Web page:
What are the support and resistance?
When the price of an instrument reaches a level where supply overtakes demand, a rise in price will hit the ceiling and begin to fall. A high in the price is left, and resistance is created.
When an instrument sees demand become greater than supply, this creates a floor in the price, and it will begin to rise. A low is produced, and support is formed.
Figure 1: Support and Resistance
As you can see in the above illustration, the lows in price act as support, while the highs indicate resistance. Support shows the levels at which traders are willing to buy, while resistances are the levels at which traders are looking to sell.
These support and resistance levels are significant in terms of market psychology and are the graphical illustration of supply and demand.
In the illustration above, you can also see a break above resistance which then becomes a new level of support.
Old support becomes new resistance and vice versa
Once these levels have been broken, supply and demand and the psychology behind the price movement will both be thought to have shifted. Subsequently, new levels of support and resistance will be established. In this way, once a resistance or support level is broken, its role often becomes reversed.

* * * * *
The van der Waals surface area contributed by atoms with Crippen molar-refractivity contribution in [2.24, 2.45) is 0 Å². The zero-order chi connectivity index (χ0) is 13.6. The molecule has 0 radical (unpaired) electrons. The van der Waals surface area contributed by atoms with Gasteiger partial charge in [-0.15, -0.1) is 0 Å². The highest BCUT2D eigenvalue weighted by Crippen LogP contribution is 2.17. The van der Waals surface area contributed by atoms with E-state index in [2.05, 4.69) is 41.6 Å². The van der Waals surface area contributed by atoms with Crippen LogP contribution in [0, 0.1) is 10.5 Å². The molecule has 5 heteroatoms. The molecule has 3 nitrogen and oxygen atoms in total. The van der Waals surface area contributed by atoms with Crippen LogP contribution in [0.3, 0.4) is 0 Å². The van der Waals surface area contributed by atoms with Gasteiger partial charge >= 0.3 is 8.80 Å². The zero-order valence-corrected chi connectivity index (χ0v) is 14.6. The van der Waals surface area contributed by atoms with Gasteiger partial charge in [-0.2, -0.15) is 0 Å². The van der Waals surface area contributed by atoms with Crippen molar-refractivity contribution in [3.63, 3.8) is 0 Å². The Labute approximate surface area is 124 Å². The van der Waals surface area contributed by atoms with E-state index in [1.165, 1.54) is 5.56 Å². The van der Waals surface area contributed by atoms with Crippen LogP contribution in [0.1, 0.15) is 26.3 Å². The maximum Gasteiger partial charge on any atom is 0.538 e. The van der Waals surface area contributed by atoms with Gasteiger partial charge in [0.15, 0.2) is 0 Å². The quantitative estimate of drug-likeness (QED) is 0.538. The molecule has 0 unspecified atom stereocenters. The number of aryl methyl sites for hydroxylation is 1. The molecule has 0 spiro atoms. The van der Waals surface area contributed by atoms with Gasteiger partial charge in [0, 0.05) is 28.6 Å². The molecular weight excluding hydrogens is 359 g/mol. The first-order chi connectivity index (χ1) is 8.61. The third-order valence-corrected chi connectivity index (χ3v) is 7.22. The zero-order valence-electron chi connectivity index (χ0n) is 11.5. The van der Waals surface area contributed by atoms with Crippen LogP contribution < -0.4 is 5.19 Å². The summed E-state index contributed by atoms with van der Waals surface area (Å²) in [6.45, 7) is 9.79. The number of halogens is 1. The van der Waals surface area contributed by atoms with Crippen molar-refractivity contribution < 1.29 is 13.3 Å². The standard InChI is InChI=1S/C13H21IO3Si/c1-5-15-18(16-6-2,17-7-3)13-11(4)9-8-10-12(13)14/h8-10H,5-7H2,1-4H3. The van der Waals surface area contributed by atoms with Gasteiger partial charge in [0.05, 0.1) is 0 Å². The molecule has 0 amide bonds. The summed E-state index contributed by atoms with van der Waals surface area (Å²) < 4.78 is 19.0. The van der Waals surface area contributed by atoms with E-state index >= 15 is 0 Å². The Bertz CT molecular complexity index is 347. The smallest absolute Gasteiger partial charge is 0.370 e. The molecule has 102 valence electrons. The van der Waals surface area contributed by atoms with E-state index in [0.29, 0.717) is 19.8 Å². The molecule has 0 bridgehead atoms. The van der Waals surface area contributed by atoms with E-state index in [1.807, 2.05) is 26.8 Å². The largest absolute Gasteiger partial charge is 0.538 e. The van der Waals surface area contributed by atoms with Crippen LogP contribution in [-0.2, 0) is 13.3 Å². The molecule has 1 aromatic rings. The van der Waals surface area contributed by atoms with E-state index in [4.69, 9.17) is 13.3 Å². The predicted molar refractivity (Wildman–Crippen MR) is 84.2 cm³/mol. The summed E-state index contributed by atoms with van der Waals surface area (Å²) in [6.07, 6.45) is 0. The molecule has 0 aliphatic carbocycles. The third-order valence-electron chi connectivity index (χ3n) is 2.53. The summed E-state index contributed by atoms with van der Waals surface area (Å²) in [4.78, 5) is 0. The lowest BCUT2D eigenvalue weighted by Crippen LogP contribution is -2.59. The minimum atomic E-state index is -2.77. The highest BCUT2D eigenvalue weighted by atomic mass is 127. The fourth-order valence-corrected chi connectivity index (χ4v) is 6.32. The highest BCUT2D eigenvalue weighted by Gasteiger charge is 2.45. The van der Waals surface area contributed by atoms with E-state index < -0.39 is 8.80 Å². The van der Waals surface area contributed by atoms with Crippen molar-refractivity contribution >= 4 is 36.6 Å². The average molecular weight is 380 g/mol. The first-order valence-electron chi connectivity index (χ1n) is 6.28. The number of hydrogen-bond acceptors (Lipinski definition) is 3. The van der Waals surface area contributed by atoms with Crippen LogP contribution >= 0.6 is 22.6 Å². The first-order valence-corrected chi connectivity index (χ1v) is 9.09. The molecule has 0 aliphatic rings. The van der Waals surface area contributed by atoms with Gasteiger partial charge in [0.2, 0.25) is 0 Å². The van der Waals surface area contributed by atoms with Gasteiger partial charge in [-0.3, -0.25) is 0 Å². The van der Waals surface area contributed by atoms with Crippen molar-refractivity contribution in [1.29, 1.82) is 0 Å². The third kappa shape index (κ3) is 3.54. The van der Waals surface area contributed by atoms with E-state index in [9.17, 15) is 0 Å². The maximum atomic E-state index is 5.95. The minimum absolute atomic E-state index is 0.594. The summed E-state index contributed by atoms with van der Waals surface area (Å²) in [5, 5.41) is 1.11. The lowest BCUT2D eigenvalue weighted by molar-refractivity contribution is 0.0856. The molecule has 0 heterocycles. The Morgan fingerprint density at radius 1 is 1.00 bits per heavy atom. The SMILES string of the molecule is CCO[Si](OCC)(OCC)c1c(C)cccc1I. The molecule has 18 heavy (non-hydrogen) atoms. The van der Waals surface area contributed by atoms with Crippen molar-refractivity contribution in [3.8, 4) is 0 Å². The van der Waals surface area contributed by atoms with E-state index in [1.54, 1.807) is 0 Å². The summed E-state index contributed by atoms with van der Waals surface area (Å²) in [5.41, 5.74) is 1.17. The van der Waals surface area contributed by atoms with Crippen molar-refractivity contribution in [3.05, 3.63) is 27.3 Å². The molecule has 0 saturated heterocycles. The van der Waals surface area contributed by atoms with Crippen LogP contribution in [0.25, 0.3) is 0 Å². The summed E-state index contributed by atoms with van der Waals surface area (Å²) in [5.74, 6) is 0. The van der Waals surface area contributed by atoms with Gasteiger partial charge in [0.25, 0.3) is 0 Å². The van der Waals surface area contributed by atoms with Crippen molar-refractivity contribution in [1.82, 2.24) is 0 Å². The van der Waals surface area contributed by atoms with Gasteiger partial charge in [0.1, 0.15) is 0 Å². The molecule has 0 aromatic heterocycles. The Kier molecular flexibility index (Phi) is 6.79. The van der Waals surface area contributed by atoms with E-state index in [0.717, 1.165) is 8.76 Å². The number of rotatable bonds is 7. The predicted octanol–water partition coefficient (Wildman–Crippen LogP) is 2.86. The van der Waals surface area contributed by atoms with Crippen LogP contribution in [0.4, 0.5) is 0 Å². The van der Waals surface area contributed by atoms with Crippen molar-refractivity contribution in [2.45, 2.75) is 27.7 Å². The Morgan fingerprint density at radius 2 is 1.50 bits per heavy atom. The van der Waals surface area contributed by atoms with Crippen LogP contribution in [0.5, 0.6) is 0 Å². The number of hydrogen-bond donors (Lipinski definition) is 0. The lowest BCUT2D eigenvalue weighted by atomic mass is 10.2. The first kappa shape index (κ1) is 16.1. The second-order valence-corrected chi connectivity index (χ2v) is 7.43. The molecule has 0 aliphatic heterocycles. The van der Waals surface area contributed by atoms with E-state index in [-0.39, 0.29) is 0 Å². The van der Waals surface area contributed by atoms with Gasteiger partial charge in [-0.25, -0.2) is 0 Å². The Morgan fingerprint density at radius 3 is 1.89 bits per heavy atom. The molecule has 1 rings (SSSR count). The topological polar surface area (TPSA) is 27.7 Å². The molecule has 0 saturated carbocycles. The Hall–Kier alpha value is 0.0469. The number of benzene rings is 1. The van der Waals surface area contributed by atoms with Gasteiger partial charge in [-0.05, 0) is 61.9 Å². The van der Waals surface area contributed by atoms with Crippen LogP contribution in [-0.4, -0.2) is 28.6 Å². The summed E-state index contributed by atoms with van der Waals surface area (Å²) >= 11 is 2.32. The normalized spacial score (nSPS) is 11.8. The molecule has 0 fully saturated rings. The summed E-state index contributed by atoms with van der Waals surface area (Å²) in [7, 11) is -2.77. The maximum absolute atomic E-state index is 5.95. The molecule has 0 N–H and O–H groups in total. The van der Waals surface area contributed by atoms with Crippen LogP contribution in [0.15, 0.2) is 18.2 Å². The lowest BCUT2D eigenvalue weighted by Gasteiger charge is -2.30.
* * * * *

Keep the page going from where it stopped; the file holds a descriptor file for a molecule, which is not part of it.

If the price falls below a support level, that level will become a basis of resistance. If the price rises above a resistance level, it will become a basis of support.
For a true reversal to occur, it is important that the price makes a strong move through either the support or resistance.
Often there can be a pullback to the break level, before continuing in the direction of the break.
Figure 2: Old support becomes new resistance, and vice versa
Trading with Support and Resistance
Analysis of support and resistance is an important part of trend analysis that you can use to inform trading decisions and identify when a trend could be reversing.
For example, if you’re looking to trade long, you can try to identify where important support levels are holding and use them as entry points for trades. Furthermore, if you then identify a level of resistance that has been tested several times but never broken, you might decide to close the position as the price moves toward this level again.
The assessment would be that the market is finding it difficult to breach the resistance, and with upside being limited, the probability of another move back lower is elevated. Traders often use key support levels as a basis for their stop-losses on long positions.
If you’re trading short, you could look at key resistance levels as entry points, and support for potential targets/profit-triggers.
On the chart of USD/JPY shown above, throughout Q2 2019 into Q3, old support levels became the basis of resistance as rallies failed at lower levels, and were sold into. However, market sentiment shifted in September 2019 and this would have resulted in short positions being stopped out.